Date of Award
Master of Science (MS)
Mathematical disease modeling has long operated under the assumption that any one infectious disease is caused by one transmissible pathogen. This paradigm has been useful in simplifying the biological reality of epidemics and has allowed the modeling community to focus on the complexity of other factors such as contact structure and interventions. However, there is an increasing amount of evidence that the strain diversity of pathogens, and their interplay with the host immune system, can play a large role in shaping the dynamics of epidemics.
This body of work first explores the role of strain-transcending immunity in mathematical disease models, and how genotype networks may be used to explore the evolution of multistrain pathogens. A model is introduced to follow multistrain epidemics with an underlying genotype network. Consequently, the genotype network structure of the antigenic hemagglutinin protein of influenza A (H3N2) is analyzed, suggesting the important role of strain-transcending immunity in the evolution of the virus.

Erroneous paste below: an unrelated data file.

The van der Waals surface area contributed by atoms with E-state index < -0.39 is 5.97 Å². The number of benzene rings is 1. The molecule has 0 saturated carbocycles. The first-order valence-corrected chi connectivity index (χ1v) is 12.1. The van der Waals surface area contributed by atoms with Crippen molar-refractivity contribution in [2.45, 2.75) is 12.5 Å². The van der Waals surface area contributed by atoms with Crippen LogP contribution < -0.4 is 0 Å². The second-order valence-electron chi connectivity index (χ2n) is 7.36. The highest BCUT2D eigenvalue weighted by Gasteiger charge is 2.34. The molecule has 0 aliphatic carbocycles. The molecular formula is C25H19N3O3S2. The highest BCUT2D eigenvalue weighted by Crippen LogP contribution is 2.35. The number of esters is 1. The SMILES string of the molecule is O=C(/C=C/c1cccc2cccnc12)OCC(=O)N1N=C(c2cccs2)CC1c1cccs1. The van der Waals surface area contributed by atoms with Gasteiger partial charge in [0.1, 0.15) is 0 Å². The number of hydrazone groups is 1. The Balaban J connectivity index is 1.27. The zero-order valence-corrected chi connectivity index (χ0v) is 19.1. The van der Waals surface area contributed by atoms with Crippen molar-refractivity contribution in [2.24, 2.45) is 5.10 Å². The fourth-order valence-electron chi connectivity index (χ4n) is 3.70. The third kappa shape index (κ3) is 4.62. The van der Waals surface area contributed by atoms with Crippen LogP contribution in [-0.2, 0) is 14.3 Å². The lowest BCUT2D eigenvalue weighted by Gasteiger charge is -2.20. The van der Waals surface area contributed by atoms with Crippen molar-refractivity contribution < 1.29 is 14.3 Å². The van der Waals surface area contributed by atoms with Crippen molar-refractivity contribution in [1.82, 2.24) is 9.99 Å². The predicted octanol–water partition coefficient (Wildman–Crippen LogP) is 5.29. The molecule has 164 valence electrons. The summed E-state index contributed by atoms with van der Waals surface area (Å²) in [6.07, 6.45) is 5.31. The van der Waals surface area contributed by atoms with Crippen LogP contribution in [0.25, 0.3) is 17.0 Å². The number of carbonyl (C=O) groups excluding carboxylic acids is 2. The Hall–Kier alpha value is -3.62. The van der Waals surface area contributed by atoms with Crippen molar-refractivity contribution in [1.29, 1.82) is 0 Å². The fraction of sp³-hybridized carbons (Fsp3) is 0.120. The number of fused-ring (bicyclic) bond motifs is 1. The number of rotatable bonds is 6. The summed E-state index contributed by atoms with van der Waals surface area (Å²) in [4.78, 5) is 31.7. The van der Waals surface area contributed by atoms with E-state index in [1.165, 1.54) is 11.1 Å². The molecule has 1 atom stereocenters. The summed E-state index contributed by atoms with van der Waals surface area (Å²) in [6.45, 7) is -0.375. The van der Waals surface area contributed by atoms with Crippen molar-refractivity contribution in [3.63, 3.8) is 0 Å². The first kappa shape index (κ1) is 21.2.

The unique structure of the influenza genotype network is then explored with age-weighted preferential attachment models, utilizing approximate Bayesian computation of the network growth mechanisms. Finally, multistrain vaccination strategies are identified through the application of a genetic algorithm towards minimization of super-critical strains.
Altogether, we show the impact of genotype networks on multistrain disease modeling, explore the role of empirical genotype network structure, and identify applications that include network generative models and vaccine strain selection.
Number of Pages
Williams, Blake Joseph Mitchell, "On the Dynamics and Structure of Multiple Strain Epidemic Models and Genotype Networks" (2020). Graduate College Dissertations and Theses. 1318.
Available for download on Monday, April 12, 2021